5 Tips to More Sustainable Travel
Yes, it takes some planning, but traveling in a less environmentally impactful manner is critical. Here are five ways to do it.
In Sweden, birthplace of environmental activist extraordinaire Greta Thunberg, there’s a word for the guilt those of us who fly around the world should feel: flygskam, which translates to “flying shame.” As a travel writer (see my newsletter, Journeys), I’ve stopped to think about how best to do my job and pursue my passion without exploiting the earth. It’s certainly a conundrum, but the answer isn’t to stop going places, since it’s more important than ever to venture outside our personal bubbles, it’s to travel more consciously.
“The more aware we are of the detrimental effects travel can have on our planet, the more conscious we can be about how we go about it,” says Marta Tucci, cofounder of Naya Traveler, which gives guests the option to offset the carbon footprint of their curated journeys.
Tip one: Dive deeper into one destination
“Our members are seeking out slow travel,” says Melissa Biggs Bradley, CEO and founder of members-only, boutique travel-planning company Indagare. To do this, she recommends itineraries where the focus is on exploring a city or country destination by foot, or a hiking-focused experience (say, at Mii Amo or in the Dolomites). Other ways to take it slow: Enroll in a local cooking school to learn culinary traditions or rent a villa for an extended stay in one area as opposed to frenetically traveling to several locations. “This cuts down on carbon emissions from transportation and also allows travelers to truly get to know a place,” she says.
Tip two: Choose your destination wisely
In many parts of the world, tourism provides a major incentive to protect an area from a more destructive industry. “Take Mashpi Lodge in Ecuador,” Biggs Bradley says. “Roque Sevilla bought the area from a logging company and turned it into an eco-hotel and nature reserve. Now, nobody would claim that traveling there is a carbon-negative experience, but it's an area that would have been otherwise clear-cut and now operates as a carbon sink.”
Tip Three: Choose smarter transportation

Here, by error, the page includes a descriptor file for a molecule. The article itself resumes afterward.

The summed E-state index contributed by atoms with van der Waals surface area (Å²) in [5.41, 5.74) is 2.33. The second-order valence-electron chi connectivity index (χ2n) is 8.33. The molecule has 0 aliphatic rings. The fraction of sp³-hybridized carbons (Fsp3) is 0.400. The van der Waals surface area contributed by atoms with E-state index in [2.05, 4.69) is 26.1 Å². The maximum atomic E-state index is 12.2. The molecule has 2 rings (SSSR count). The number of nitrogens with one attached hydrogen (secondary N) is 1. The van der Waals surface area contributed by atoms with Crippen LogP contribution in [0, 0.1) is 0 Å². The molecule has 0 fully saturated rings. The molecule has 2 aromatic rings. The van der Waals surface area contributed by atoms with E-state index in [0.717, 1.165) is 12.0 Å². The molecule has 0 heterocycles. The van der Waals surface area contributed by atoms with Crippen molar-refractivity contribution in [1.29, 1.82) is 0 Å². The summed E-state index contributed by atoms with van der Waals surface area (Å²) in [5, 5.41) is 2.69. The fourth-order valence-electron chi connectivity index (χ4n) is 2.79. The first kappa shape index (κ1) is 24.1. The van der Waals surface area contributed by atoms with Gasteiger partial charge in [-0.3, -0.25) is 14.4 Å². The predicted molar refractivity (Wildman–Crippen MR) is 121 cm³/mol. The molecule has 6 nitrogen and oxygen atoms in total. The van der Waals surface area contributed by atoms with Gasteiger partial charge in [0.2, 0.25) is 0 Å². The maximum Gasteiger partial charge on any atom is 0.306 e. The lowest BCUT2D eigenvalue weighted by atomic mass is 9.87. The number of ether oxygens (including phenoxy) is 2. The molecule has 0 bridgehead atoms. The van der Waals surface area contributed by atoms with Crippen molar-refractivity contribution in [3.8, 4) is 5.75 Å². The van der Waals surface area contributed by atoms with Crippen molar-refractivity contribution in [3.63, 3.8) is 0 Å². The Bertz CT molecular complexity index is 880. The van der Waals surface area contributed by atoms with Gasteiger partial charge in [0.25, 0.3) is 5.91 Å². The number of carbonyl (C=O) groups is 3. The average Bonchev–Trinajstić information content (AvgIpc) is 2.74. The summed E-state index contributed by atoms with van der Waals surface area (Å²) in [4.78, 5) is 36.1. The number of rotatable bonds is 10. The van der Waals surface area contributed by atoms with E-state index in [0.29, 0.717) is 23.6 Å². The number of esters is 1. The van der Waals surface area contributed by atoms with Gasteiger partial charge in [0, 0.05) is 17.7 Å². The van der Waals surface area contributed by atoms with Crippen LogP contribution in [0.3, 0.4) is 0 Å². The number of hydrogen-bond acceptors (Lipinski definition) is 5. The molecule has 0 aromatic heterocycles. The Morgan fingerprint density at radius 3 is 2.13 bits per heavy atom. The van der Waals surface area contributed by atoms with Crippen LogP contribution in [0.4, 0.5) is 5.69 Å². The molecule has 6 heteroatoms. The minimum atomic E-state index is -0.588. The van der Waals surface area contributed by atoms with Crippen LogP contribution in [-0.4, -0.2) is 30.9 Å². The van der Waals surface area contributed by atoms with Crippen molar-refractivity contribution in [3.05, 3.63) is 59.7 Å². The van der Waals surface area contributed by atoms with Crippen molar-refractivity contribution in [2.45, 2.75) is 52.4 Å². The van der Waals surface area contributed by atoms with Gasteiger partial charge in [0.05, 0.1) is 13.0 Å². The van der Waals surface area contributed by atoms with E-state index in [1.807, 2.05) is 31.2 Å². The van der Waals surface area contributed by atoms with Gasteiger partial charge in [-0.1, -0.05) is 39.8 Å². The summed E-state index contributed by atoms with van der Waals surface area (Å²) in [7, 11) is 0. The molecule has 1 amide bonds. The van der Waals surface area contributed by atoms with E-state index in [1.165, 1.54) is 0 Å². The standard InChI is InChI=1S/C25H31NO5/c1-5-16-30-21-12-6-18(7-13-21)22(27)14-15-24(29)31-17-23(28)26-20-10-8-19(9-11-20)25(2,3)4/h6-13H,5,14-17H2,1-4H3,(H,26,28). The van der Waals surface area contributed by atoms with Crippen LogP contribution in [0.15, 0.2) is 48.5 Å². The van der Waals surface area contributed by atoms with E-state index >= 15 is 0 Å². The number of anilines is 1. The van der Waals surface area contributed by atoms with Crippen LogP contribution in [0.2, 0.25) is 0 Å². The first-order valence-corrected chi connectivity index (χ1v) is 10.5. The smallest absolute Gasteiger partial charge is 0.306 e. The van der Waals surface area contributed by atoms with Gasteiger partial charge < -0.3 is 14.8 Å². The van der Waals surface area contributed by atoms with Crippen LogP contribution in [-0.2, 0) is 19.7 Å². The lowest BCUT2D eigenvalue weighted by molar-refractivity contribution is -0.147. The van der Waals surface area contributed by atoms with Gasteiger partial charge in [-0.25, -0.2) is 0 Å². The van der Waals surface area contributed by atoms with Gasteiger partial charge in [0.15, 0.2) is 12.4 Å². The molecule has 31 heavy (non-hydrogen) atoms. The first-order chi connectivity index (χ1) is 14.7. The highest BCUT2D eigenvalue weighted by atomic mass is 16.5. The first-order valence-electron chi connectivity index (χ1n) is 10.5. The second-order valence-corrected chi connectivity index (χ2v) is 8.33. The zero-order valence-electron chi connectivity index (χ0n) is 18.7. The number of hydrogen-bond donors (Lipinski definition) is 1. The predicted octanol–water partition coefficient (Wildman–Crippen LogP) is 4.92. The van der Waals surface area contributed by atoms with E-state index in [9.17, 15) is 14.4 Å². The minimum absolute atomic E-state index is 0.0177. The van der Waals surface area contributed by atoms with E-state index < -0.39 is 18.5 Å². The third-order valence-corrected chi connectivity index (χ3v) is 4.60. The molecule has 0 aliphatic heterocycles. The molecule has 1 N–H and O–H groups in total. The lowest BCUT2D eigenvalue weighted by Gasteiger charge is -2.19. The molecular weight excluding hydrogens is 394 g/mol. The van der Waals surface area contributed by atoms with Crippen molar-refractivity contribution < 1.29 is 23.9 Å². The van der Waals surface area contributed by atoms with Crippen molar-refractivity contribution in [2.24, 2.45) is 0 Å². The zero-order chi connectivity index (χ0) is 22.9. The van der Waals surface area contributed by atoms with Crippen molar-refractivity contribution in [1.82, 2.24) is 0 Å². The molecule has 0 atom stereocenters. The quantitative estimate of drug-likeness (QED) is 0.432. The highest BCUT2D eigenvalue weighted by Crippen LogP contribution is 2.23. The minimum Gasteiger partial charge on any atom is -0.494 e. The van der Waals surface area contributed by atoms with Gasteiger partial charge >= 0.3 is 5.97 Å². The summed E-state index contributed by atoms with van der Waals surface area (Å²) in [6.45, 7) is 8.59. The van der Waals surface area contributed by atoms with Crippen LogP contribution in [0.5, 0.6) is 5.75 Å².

For short-distance journeys, electric and fuel-efficient cars drastically reduce your carbon footprint (more so when road-tripping with a few others). Europe’s mostly electric trains are one of the most sustainable means of travel, with lower emissions than either driving or flying. American trains mostly run on diesel, reducing their eco-friendliness. But sailboats and solar-powered yachts (which are trending among serious travelers), says Biggs Bradley, are among the greenest ways to travel — “and make for a great experience visiting smaller, off-the-beaten-path ports of call.” While ships holding fewer than 500 passengers are becoming somewhat more sustainable, the cruising industry has a long way to go vis-a-vis over-tourism and community impact. Says Biggs Bradley, “For long-haul journeys, a plane is actually the greener way to go in terms of carbon footprint.”
Opt for a greener flight
Twenty-five percent of all carbon emissions from airplanes come from takeoff and landing, so organize trips around direct flights or limited connections on longer-haul routes. JetBlue and British Airways are now offsetting emissions of domestic flights, while SAS (Scandinavian Airlines) carbon offsets all their youth fares and EuroBonus club member flights (it’s free to sign up). They’ve also just introduced the option for all travelers to purchase biofuel (a renewable energy source) along with their tickets. “Some international airlines are also opting for the use of environmentally friendly materials, such as carbon fiber seats and recycled paper, and reducing their use of plastic during in-flight service,” says Tucci. Aircraft manufacturers and airlines are also pioneering electric planes (SAS and Airbus have partnered in this effort), which will hopefully take off in a meaningful way soon.
Tip five: Be uber-committed to the cause at every turn
Purchase carbon offsets; travel to destinations that are not over-touristed or during shoulder seasons to minimize negative impact; make your tourism dollars count by patronizing businesses that support the people who actually live there with training programs and meaningful jobs, and look for travel companies that protect and preserve the local environment and wildlife, such as Indagare partners Wilderness Safaris and The Brando.
Also, evaluate hotels by their genuine commitment to the environment. California has banned hotel amenities that use plastics, while Marriott International has banned plastic straws worldwide. “It’s also important to remember how our behavior during a hotel stay can help the matter: small gestures like turning off the lights, electronics and AC while out on excursions can reduce the use of power and emissions,” adds Tucci. And if you don’t use a fresh new towel every day at home, why should you in a hotel? Keep your towels hung up after use so that they are not cleared daily.
Tucci also extols the virtues of packing light. Airlines like SAS are constantly trying to lessen the heft of their aircraft — they’ve even stopped inflight tax-free shopping to reduce the plane’s load — since less weight significantly reduces emissions. Tucci also recommends traveling with a reusable water bottle. One person can rack up pounds of plastic buying bottles of water over a single trip.
Adds Biggs Bradley, “The impact of travel on the climate crisis is undeniable right now: Extreme weather, devastating storms and over-tourism are taking a toll in Venice and the Caribbean, at major sites like Machu Picchu, Angkor Wat, Cinque Terre and more. But every day — at home and while traveling — there are opportunities to minimize your impact on climate change.” So, don’t let flygskam stop you from seeing the world.